Elton John's "The Bitch Is Back" to N Sync's "Bye Bye Bye" to Nicki Minaj's "Super Bass" and even Marina & The Diamonds's "How To Be A Heartbreaker", last night's Glee was filled to the brim with attitude and - to crib a phrase from Stephen Sondheim's GYPSY lyrics - "fits, fights, feuds and egos." And a whole lot more, too, amigos.
The Bitch Is Back
"Sorry's not gonna cut it, so start coming up with some of the nastiest music feuds you can think of," and with that the gauntlet was set by Mr. Schue (Matthew Morrison) to the gleeks of McKinley high on this week's Roberto Aguirre-Sacasa-written, Bradley Buecker-directed episode of Glee - Schue's thereby directed musical arrow pointed right at the tender heart of Finn (Cory Monteith), following his stolen kiss with Schue's betrothed, Emma (Jayma Mays), last week. In a battle royale of epic proportions befitting only that of FOX's indescribable hit musical dramedy series, the many punches thrown in last night's show were largely not the physical kind - no, no; these strikes hit far deeper (an actual brawl or two notwithstanding, but, after all, boys will be boys; especially Finn and Brody). The titular feuds of "Feud" were mostly the musical kind; that is, arguments expressed, exercised - and, in some cases, exorcised - through song; and, in many cases, the real music history and attendant drama to go along with it all.
Case in point: the aforementioned mash-up of Elton John's rock classic "The Bitch Is Back" with Madonna's 80s jam "Dress You Up" - at once exhibiting the actual real-life feud between the two music titans as well as illuminating the rift between the star football player and the gender-bending diva supreme of McKinley High. A pretty inspired musical pairing as it fell on the ear, as well - the pulsating pop tune masterfully merging with the rock ode exuberantly. So, one down, how about another? Don't mind if we do - what, you got a problem with that?! Just joking - hey, nothing wrong with getting into the sparring spirit of things, right? Right? Right.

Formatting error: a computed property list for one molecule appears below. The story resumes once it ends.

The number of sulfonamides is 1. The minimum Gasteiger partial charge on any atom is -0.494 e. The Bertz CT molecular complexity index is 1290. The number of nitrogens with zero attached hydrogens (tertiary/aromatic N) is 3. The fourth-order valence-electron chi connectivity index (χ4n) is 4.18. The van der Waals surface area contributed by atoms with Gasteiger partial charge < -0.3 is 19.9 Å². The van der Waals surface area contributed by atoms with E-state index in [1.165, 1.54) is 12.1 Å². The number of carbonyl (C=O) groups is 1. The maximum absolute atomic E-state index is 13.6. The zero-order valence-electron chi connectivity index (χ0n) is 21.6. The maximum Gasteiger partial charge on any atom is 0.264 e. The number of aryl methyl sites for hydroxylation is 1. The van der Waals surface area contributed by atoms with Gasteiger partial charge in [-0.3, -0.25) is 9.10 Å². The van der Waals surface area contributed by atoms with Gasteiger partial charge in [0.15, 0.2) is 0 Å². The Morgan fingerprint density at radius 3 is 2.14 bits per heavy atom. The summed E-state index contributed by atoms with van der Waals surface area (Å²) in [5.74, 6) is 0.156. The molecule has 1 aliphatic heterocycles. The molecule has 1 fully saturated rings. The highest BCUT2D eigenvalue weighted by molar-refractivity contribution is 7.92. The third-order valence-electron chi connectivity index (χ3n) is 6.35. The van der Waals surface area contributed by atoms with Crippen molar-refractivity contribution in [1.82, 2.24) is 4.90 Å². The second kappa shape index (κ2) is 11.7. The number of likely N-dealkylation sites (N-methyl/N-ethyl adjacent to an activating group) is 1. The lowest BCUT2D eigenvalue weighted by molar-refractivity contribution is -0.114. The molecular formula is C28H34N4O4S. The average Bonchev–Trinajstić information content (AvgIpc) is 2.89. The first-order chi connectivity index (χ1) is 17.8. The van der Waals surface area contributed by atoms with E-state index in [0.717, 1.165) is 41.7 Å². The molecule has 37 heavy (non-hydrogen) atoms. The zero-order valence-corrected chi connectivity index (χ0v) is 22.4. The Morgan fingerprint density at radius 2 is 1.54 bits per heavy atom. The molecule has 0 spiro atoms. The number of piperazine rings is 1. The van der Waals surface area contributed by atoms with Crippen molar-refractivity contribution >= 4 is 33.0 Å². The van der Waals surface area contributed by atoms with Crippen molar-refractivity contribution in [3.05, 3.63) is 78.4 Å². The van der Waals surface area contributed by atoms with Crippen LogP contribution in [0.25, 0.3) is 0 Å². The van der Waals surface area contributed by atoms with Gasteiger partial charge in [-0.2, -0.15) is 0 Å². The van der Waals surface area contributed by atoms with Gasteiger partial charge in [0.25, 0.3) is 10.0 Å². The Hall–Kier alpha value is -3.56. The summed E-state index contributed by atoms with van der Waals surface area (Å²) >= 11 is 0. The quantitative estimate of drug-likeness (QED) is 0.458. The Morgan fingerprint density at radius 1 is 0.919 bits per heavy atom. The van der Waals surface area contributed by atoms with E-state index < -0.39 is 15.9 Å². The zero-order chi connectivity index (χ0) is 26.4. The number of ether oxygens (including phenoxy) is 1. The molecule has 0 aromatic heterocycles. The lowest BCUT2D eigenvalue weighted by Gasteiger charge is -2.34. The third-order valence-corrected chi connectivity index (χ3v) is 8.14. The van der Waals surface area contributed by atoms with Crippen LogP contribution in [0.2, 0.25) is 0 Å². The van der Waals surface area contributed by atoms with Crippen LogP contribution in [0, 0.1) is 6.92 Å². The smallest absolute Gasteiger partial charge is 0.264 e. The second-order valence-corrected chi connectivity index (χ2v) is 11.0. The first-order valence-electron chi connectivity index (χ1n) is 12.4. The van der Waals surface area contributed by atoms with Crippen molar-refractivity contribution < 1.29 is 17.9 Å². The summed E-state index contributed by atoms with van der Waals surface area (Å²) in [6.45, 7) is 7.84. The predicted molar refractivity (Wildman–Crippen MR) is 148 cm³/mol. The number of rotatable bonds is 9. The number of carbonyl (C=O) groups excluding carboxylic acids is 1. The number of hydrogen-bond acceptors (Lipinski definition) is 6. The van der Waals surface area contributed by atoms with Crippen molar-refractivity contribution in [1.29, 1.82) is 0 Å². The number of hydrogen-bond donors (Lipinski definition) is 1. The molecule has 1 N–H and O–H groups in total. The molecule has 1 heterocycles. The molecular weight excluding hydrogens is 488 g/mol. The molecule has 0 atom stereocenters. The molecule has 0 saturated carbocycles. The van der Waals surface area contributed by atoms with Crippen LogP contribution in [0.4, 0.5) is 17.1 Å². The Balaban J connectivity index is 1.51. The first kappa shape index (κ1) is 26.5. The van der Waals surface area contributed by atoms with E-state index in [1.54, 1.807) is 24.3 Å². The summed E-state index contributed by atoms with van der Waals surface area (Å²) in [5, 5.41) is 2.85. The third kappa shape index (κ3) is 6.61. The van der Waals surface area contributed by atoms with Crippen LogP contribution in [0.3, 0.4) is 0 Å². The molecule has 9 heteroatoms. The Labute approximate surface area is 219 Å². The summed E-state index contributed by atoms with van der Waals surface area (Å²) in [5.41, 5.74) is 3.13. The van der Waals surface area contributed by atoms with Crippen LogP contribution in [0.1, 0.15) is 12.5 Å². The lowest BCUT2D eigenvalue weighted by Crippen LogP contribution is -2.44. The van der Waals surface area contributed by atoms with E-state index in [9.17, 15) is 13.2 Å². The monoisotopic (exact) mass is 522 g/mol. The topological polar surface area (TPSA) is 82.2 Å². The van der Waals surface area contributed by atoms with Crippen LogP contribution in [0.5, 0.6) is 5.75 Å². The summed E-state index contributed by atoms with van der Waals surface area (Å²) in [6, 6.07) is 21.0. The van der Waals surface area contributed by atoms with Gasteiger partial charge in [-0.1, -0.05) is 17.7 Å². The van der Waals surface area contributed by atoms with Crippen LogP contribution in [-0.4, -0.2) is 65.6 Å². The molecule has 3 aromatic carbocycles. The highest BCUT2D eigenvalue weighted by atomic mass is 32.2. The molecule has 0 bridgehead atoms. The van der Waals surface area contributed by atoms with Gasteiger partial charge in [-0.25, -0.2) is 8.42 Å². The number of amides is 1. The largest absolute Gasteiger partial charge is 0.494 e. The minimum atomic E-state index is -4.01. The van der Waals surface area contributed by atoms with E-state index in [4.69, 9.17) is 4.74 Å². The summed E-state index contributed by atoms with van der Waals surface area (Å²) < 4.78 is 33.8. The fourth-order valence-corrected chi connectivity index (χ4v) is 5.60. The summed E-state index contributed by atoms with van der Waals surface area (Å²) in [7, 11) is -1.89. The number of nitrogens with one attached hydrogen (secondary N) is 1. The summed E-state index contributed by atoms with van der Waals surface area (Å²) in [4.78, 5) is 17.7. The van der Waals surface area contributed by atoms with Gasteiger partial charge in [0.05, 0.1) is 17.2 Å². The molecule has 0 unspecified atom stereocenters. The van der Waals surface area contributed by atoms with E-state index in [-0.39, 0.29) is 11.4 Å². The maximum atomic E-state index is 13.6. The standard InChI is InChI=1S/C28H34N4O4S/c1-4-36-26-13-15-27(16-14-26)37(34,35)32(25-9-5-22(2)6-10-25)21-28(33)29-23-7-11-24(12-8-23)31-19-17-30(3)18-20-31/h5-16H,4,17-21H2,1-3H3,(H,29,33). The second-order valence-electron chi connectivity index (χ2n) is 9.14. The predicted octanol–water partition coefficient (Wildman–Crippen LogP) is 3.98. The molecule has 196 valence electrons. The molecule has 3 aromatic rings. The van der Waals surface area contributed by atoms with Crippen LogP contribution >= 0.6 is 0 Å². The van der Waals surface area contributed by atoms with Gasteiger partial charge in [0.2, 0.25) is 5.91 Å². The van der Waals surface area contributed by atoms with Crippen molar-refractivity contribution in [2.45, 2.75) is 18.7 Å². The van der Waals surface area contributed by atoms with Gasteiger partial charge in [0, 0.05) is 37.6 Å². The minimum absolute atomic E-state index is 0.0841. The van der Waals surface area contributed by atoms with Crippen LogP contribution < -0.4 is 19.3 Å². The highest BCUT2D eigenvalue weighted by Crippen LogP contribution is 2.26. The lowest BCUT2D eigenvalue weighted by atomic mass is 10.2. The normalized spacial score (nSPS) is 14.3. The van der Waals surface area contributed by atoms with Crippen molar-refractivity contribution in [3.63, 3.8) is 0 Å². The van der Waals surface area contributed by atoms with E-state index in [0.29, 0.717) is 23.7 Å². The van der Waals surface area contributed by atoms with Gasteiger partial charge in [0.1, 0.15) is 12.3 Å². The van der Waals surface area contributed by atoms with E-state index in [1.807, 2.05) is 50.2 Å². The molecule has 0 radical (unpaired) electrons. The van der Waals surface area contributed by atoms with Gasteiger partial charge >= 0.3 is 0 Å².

Next up: the ultimate boy band mash-up sing-off featuring N Sync versus the Backstreet Boys. For those who do not remember or are too young to recall, much of the major pop music making a mark at the dawning of the new millennium undoubtedly was dominated by the two mega-successful male-led musical groups of the moment, N Sync and the Backstreet Boys, so the men of McKinley merging to match-up against each other as the respective five-member groups made for a magical Glee moment worth remembering - batting near 1000 in the process in their covering of the two group's biggest hits; "Bye Bye Bye" and "I Want It That Way", respectively. Following that kind of boy-band explosion, all that's left to do is cue the ensuing shrieks of a million female fans around Ohio and the world - new and old; lapsed or die-hard; teenager and/or even the parent of one. Everybody (yeah, yeah).
Somehow managing to do those two well-matched mash-ups one better was gleek superstar Blaine (Darren Criss) with a rollicking Mariah Carey cover byway of "I Still Believe" with Sue Sylvester (Jane Lynch) unquestionably then stealing the show - and the entire episode, truth be told - with her blonde wig-bedecked sassy rapping, surprisingly mellifluous singing and sexy strutting around all set to the strains of Nicki Minaj's hit "Super Bass". And that's not even mentioning the blacklit neon-explosion scenery for the final verse of the mega-mash-up! Wow! What a knock-out! Nicki Minaj would even be impressed with the visual and audible audacity of it all - really. How could she not? GLEE mixed with Minaj is like bees and honey.
Kicking off the plot-packed episode in the NYC-set storyline of the newly-styled Glee 4.0, Brody (Dean Geyer) revealed that his seemingly unlimited cash supply heretofore by and large unexplained actually comes courtesy of a side cougar-centric escorting gig, not the drug-dealing that Santana (Naya Rivera) originally assumed. Hmm, so is that an upgrade or not? Dubious and difficult to determine, really, no? Nevertheless, Brody gave voice to his prostitution plight with a wittily interpolated cover of the current Marina & The Diamonds pop earworm "How To Be A Heartbreaker" - even allowing for an evocative and angelically-sung bridge section by Rachel (Lea Michele) as she dealt with the newly discovered negative news and contemplated her own future with the charming but callous, hard-hearted heartbreaker himself. Tough break.
Pat Cerasaro is a playwright and screenwriter currently in pre-production on his first feature film.|